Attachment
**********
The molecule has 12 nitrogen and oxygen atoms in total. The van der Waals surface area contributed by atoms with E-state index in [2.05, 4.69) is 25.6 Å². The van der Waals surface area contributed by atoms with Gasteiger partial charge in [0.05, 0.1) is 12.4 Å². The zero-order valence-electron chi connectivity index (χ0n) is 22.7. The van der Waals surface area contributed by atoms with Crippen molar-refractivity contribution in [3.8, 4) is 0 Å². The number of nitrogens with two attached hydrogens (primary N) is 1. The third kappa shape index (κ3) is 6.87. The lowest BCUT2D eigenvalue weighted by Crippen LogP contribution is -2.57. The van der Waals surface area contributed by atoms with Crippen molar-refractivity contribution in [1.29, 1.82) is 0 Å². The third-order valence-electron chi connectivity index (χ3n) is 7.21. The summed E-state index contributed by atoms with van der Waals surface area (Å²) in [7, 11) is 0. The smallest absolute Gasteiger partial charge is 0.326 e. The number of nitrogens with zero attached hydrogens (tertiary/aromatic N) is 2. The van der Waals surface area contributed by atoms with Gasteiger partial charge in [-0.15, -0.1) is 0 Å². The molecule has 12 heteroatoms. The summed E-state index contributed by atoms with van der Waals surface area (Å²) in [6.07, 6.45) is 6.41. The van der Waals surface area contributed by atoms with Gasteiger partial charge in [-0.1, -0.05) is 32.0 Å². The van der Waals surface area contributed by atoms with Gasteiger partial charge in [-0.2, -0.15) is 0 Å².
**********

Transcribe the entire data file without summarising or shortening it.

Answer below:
The molecule has 12 nitrogen and oxygen atoms in total. The van der Waals surface area contributed by atoms with E-state index in [2.05, 4.69) is 25.6 Å². The van der Waals surface area contributed by atoms with Gasteiger partial charge in [0.05, 0.1) is 12.4 Å². The zero-order valence-electron chi connectivity index (χ0n) is 22.7. The van der Waals surface area contributed by atoms with Crippen molar-refractivity contribution in [3.8, 4) is 0 Å². The number of nitrogens with two attached hydrogens (primary N) is 1. The third kappa shape index (κ3) is 6.87. The lowest BCUT2D eigenvalue weighted by Crippen LogP contribution is -2.57. The van der Waals surface area contributed by atoms with Crippen molar-refractivity contribution in [1.29, 1.82) is 0 Å². The third-order valence-electron chi connectivity index (χ3n) is 7.21. The summed E-state index contributed by atoms with van der Waals surface area (Å²) in [7, 11) is 0. The smallest absolute Gasteiger partial charge is 0.326 e. The number of nitrogens with zero attached hydrogens (tertiary/aromatic N) is 2. The van der Waals surface area contributed by atoms with Gasteiger partial charge in [-0.15, -0.1) is 0 Å². The molecule has 12 heteroatoms. The summed E-state index contributed by atoms with van der Waals surface area (Å²) in [6.07, 6.45) is 6.41. The van der Waals surface area contributed by atoms with Gasteiger partial charge in [-0.1, -0.05) is 32.0 Å². The van der Waals surface area contributed by atoms with Gasteiger partial charge in [-0.2, -0.15) is 0 Å².